Somehow, as executives got promoted, CEO's got hired, and board members got selected, they all got confused. So confused that their security world is turned upside down, and it's their fault. And it's not just corporate executives confused about the security of their enterprise, it's everyone that owns a computer or smartphone that is confused about the security of their own personal enterprise. They somehow got the impression that the higher you are in your enterprise, the MORE computer and network access you should have. In fact, the polar opposite is true. Everyone has forgotten the tried and true security tenet of 'least privilege.'

Least Privilege is a fundamental security concept (who remembers the 'Rainbow Series?'), whereby you only grant the user (human or program) just enough access to perform their tasks. This used to be done all the time in programming, and is often done at the rank and file levels of enterprises today. For instance, the guy in the cube next to you can't access the HR system and look up your salary, because he doesn't have the need for that access. While the HR exec can see your salary, they usually cannot read sensitive company financials. But the CEO can see it all.

In a work setting, it's unfortunately common for senior executives (and therefore their assistants) to be given total access to their digital enterprise, like a master key for every computer, network, and file in their domain. Makes for a juicy target if you're a thief, and the thieves know it and are thriving on this simple lapse of good corporate governance. And that target becomes even juicier when said executives insist on taking their laptops and smartphones with them when they travel abroad (where governments have been known to snoop and share with state owned competitors), insist on downloading the latest privilege-grabbing apps, and insist on blithely connecting from any coffeehouse or other free wifi they happen along.

The key to fixing this rampant problem costs nothing but a little bruise to the ego. Executives should NOT be given keys to their kingdoms. Instead, they should be given just enough privilege to do the routine aspects of their job. While not the complete solution, this simple step will stop the vast number of adversaries that are looking for keys to subvert companies.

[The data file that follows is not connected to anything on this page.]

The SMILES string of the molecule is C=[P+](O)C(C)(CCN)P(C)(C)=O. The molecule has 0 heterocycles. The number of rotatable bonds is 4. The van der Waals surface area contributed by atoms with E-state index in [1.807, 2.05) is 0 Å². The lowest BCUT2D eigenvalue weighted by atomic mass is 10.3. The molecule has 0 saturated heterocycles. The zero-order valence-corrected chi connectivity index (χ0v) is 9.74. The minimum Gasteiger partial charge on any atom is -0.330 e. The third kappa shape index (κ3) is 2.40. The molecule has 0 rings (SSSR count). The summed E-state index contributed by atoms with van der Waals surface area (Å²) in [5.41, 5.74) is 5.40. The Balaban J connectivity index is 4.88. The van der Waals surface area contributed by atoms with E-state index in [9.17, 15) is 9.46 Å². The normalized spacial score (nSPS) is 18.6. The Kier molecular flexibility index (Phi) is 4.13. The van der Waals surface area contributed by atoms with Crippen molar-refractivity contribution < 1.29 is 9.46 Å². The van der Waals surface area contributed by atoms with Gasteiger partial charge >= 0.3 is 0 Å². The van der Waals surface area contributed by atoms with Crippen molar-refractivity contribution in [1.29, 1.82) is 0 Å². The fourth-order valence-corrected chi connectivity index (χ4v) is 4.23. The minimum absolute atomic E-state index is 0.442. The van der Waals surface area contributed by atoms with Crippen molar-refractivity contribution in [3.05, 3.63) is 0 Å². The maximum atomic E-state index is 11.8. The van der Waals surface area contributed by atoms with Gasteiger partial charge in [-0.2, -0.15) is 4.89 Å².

Before you condemn your company's execs, think about you and your own computers, tablets, smartphones, and home networks. Almost everyone gives themselves 'root' or 'Admin' access to their devices. When installing new programs, this high level of access is usually required, so that's what you take. This is exactly what today's thieves are counting on. At some point, they are going to trick you into clicking on a link that will take over your account. If your account has Admin privileges, then they have successfully taken over your enterprise. But what if your account only had just enough rights to run your apps, but not enough to make any substantive changes to your device? Then you will still have had your account compromised, but your systems will remain secure. If you don't have Admin rights to begin with, then you can't be the cause of them getting stolen.

What's the cost to implementing least privilege in your home and office? Zero dollars. A few more clicks for the few times you actually do need to load new software. And a hit to your ego because you're not given all the keys. So help me make 'least privilege cool. Brag about how little access your company gives you. Get excited when the malware you stumbled upon fails to execute and gives you an error message instead. Tell your friends and co-workers-- It's cool not to have the keys!

It’s not just retailers -- Feds warn another whole sector of cyber attacks

Following on the heels of both the Secret Service and the FBI sending out warning advisories to retailers about the ongoing cyber attacks, now the Securities and Exchange Commission (SEC) has publicly stated that it will be looking at what "policies are in place to prevent, detect, and respond to cyber attacks"1 at the nation's financial asset management companies.